Proprietor Check: Everything You Need to Know
A proprietor check is often used by a sole proprietor. A business owned and operated by an individual is referred to as a sole proprietorship.3 min read
2. Choosing a Business Name
3. Benefits of Being a Sole Proprietor
4. Downsides to a Sole Proprietorship
5. Becoming a Corporation
6. Responsibilities of a Sole Proprietor
A proprietor check is often used by a sole proprietor. A business owned and operated by an individual is referred to as a sole proprietorship. The individual and the business are considered to be one and the same in a sole proprietorship. There is no formal paperwork to be completed at formation because it is only a description of the type of business and not a legal entity.
What Is a Sole Proprietorship?
When an individual decides to sell merchandise or services, a sole proprietorship is immediately established, thus making this type of business a top choice for entrepreneurs. Some examples of sole proprietorships include businesses that provide:
- Independent graphic design.
- Personal chef services.
- Snow plowing services.
Even though there is no formal paperwork initially required to establish a sole proprietorship, depending on your location, and the merchandise and services being offered, sole proprietors may have to acquire permits or business license before operating. Revenue that is earned through your business will be considered personal income, and you will have to pay personal taxes on this revenue.
Choosing a Business Name
As a sole proprietor, you have the freedom to choose the name that you wish to operate under. A Doing Business As (DBA) form can be filed if you wish to name your business something other than your legal name. You must choose a name that is not being used or claimed by someone else. You should verify this information before filing your DBA with your state or county.
Benefits of Being a Sole Proprietor
There are many advantages to operating a business as a sole proprietor. In addition to easy start up and complete control, the IRS will only require you to complete Schedule C form and form 1040 each year, along with the SE for your required self-employment taxes. Sole proprietors have the benefit of incurring the lowest tax rates among businesses.
Downsides to a Sole Proprietorship
On the contrary, as a sole proprietor, you are held personally liable for how your business operates and this puts you at risk of potential lawsuits. A lawsuit could cause immense hardship and seriously damage your financial health. It is not uncommon for sole proprietors to seek a personal loan for business purposes since it is somewhat difficult to attract investors. While you may qualify for a business loan, it is important to consider the fact, that if the business fails, you are held personally liable to pay any debts related to your business.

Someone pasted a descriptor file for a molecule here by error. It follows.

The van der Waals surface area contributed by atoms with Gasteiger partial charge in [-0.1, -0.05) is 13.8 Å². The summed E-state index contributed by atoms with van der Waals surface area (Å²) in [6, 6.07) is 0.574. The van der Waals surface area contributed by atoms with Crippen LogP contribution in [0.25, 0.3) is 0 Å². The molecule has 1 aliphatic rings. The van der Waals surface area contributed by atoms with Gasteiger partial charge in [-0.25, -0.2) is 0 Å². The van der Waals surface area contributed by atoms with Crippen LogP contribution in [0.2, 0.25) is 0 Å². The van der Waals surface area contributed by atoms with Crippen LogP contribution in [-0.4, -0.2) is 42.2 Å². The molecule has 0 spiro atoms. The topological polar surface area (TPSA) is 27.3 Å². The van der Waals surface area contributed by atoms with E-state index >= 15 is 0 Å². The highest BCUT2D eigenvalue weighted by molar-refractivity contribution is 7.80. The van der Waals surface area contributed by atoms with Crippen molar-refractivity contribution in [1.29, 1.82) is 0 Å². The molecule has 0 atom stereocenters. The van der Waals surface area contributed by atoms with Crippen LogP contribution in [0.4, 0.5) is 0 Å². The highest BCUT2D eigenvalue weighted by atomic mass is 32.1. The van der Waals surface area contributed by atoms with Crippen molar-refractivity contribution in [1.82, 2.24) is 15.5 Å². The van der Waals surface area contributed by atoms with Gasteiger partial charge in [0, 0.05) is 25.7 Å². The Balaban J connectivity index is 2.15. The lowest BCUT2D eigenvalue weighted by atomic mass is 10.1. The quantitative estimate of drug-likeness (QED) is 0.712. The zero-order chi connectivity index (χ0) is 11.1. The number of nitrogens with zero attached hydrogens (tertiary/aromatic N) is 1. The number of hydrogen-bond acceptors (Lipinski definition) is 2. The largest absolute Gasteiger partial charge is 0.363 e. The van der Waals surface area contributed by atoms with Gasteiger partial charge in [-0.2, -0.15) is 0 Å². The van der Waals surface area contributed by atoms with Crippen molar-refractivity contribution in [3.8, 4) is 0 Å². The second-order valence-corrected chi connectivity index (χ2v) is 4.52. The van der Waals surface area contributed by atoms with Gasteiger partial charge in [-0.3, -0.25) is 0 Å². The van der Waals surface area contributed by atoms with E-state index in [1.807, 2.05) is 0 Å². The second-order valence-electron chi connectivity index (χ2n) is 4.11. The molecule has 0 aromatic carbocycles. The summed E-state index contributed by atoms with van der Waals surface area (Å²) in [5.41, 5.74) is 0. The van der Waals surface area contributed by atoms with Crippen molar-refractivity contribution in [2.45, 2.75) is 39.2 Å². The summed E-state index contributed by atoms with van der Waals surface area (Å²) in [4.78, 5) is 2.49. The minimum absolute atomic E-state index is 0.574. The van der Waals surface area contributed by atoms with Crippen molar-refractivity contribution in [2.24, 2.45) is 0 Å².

Becoming a Corporation
In hopes that your business is successful and experiences growth, there may be a point in time that you might consider establishing either an S corporation or a limited liability corporation, which would offer you more legal protection. To be a sole proprietor you must be the sole owner of a business that has not been incorporated. In other words, if you are doing business and have never formally registered your business structure, you are considered to be a sole proprietor.
Sole proprietors should record income and expenses separately from their personal income and expenses, regardless of whether or not the business is operating under the owner's name or under a DBA name.
There were 23 million sole proprietorships in the United States in the year 2014, and the most common form of business, according to the Tax Foundation.
Responsibilities of a Sole Proprietor
It is up to the sole proprietor to pay self-employment taxes, which essentially, is contributions to Social Security and Medicare. While you will have to report business income on your taxes, the business itself is not taxed separately from your personal income. This is what the IRS refers to as pass-through taxation, because your profits pass through the business you operate as a sole proprietor, to be taxed on your personal tax return.
You will file your tax return on a Schedule C form, and the business profits and losses will return to your personal income on form 1040. A sole proprietor is the business owner, so they are not considered to be an employee of the business. While they may receive income from the business, they do not receive a paycheck or will not report a salary on the Schedule C tax form.
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